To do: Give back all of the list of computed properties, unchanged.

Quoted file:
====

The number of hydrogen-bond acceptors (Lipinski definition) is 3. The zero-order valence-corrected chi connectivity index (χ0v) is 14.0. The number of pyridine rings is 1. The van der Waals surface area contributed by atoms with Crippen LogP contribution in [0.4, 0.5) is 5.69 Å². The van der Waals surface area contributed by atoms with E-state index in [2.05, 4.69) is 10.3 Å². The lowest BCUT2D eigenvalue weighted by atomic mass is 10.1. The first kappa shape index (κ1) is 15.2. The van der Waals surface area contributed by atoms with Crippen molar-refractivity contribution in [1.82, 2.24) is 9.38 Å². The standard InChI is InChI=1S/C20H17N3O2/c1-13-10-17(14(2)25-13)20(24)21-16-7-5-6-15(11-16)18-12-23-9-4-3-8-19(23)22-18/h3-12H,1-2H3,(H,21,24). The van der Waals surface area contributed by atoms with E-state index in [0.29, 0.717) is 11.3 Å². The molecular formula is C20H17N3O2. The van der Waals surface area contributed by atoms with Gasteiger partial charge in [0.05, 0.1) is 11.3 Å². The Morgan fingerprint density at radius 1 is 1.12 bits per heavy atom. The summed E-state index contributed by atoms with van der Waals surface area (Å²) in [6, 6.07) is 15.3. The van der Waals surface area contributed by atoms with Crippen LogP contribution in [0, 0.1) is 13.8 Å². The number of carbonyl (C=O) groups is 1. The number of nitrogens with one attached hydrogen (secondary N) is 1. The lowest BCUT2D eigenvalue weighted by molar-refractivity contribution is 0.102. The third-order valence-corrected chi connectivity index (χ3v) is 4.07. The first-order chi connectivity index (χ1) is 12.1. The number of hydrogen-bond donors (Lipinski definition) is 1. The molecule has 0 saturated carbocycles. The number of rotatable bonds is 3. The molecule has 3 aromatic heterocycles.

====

The number of hydrogen-bond acceptors (Lipinski definition) is 3. The zero-order valence-corrected chi connectivity index (χ0v) is 14.0. The number of pyridine rings is 1. The van der Waals surface area contributed by atoms with Crippen LogP contribution in [0.4, 0.5) is 5.69 Å². The van der Waals surface area contributed by atoms with E-state index in [2.05, 4.69) is 10.3 Å². The lowest BCUT2D eigenvalue weighted by atomic mass is 10.1. The first kappa shape index (κ1) is 15.2. The van der Waals surface area contributed by atoms with Crippen molar-refractivity contribution in [1.82, 2.24) is 9.38 Å². The standard InChI is InChI=1S/C20H17N3O2/c1-13-10-17(14(2)25-13)20(24)21-16-7-5-6-15(11-16)18-12-23-9-4-3-8-19(23)22-18/h3-12H,1-2H3,(H,21,24). The van der Waals surface area contributed by atoms with E-state index in [0.29, 0.717) is 11.3 Å². The molecular formula is C20H17N3O2. The van der Waals surface area contributed by atoms with Gasteiger partial charge in [0.05, 0.1) is 11.3 Å². The Morgan fingerprint density at radius 1 is 1.12 bits per heavy atom. The summed E-state index contributed by atoms with van der Waals surface area (Å²) in [6, 6.07) is 15.3. The van der Waals surface area contributed by atoms with Crippen LogP contribution in [0, 0.1) is 13.8 Å². The number of carbonyl (C=O) groups is 1. The number of nitrogens with one attached hydrogen (secondary N) is 1. The lowest BCUT2D eigenvalue weighted by molar-refractivity contribution is 0.102. The third-order valence-corrected chi connectivity index (χ3v) is 4.07. The first-order chi connectivity index (χ1) is 12.1. The number of hydrogen-bond donors (Lipinski definition) is 1. The molecule has 0 saturated carbocycles. The number of rotatable bonds is 3. The molecule has 3 aromatic heterocycles.